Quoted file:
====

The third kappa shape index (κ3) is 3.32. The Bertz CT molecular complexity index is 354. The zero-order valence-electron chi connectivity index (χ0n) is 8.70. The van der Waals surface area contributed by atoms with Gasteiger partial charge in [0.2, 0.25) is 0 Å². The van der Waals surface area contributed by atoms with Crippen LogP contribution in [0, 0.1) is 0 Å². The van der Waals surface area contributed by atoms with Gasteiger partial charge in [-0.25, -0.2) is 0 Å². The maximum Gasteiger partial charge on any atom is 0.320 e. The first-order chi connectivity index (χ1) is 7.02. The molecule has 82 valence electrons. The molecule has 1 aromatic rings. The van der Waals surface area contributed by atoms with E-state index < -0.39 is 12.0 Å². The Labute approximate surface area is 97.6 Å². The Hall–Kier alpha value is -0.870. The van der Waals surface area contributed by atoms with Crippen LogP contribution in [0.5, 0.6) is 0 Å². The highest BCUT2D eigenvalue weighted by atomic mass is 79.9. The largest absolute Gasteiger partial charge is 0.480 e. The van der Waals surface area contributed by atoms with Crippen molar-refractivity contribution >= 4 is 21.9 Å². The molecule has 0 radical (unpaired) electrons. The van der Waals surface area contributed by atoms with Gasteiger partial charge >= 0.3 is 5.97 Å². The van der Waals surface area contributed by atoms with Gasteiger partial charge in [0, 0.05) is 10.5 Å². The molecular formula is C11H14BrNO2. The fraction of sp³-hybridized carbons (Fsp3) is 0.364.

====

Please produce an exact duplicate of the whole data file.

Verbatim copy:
The third kappa shape index (κ3) is 3.32. The Bertz CT molecular complexity index is 354. The zero-order valence-electron chi connectivity index (χ0n) is 8.70. The van der Waals surface area contributed by atoms with Gasteiger partial charge in [0.2, 0.25) is 0 Å². The van der Waals surface area contributed by atoms with Crippen LogP contribution in [0, 0.1) is 0 Å². The van der Waals surface area contributed by atoms with Gasteiger partial charge in [-0.25, -0.2) is 0 Å². The maximum Gasteiger partial charge on any atom is 0.320 e. The first-order chi connectivity index (χ1) is 7.02. The molecule has 82 valence electrons. The molecule has 1 aromatic rings. The van der Waals surface area contributed by atoms with E-state index < -0.39 is 12.0 Å². The Labute approximate surface area is 97.6 Å². The Hall–Kier alpha value is -0.870. The van der Waals surface area contributed by atoms with Crippen LogP contribution in [0.5, 0.6) is 0 Å². The highest BCUT2D eigenvalue weighted by atomic mass is 79.9. The largest absolute Gasteiger partial charge is 0.480 e. The van der Waals surface area contributed by atoms with Crippen molar-refractivity contribution >= 4 is 21.9 Å². The molecule has 0 radical (unpaired) electrons. The van der Waals surface area contributed by atoms with Gasteiger partial charge >= 0.3 is 5.97 Å². The van der Waals surface area contributed by atoms with Gasteiger partial charge in [0, 0.05) is 10.5 Å². The molecular formula is C11H14BrNO2. The fraction of sp³-hybridized carbons (Fsp3) is 0.364.